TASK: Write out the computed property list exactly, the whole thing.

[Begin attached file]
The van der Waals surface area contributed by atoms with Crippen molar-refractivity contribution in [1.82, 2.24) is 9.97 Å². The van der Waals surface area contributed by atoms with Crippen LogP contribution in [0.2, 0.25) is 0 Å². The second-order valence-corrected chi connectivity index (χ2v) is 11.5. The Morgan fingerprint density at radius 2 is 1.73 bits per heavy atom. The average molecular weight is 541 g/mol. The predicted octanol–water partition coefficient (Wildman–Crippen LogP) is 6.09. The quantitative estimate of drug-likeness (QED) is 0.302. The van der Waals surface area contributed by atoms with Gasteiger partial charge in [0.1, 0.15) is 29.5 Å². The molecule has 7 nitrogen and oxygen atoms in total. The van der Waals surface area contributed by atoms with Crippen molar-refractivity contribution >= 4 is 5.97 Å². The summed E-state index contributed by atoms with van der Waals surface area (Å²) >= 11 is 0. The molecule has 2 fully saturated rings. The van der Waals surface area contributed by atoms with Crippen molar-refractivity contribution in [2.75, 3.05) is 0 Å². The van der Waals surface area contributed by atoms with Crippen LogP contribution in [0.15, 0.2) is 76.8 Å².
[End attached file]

The van der Waals surface area contributed by atoms with Crippen molar-refractivity contribution in [1.82, 2.24) is 9.97 Å². The van der Waals surface area contributed by atoms with Crippen LogP contribution in [0.2, 0.25) is 0 Å². The second-order valence-corrected chi connectivity index (χ2v) is 11.5. The Morgan fingerprint density at radius 2 is 1.73 bits per heavy atom. The average molecular weight is 541 g/mol. The predicted octanol–water partition coefficient (Wildman–Crippen LogP) is 6.09. The quantitative estimate of drug-likeness (QED) is 0.302. The van der Waals surface area contributed by atoms with Gasteiger partial charge in [0.1, 0.15) is 29.5 Å². The molecule has 7 nitrogen and oxygen atoms in total. The van der Waals surface area contributed by atoms with Crippen molar-refractivity contribution >= 4 is 5.97 Å². The summed E-state index contributed by atoms with van der Waals surface area (Å²) >= 11 is 0. The molecule has 2 fully saturated rings. The van der Waals surface area contributed by atoms with Crippen molar-refractivity contribution in [2.75, 3.05) is 0 Å². The van der Waals surface area contributed by atoms with Crippen LogP contribution in [0.15, 0.2) is 76.8 Å².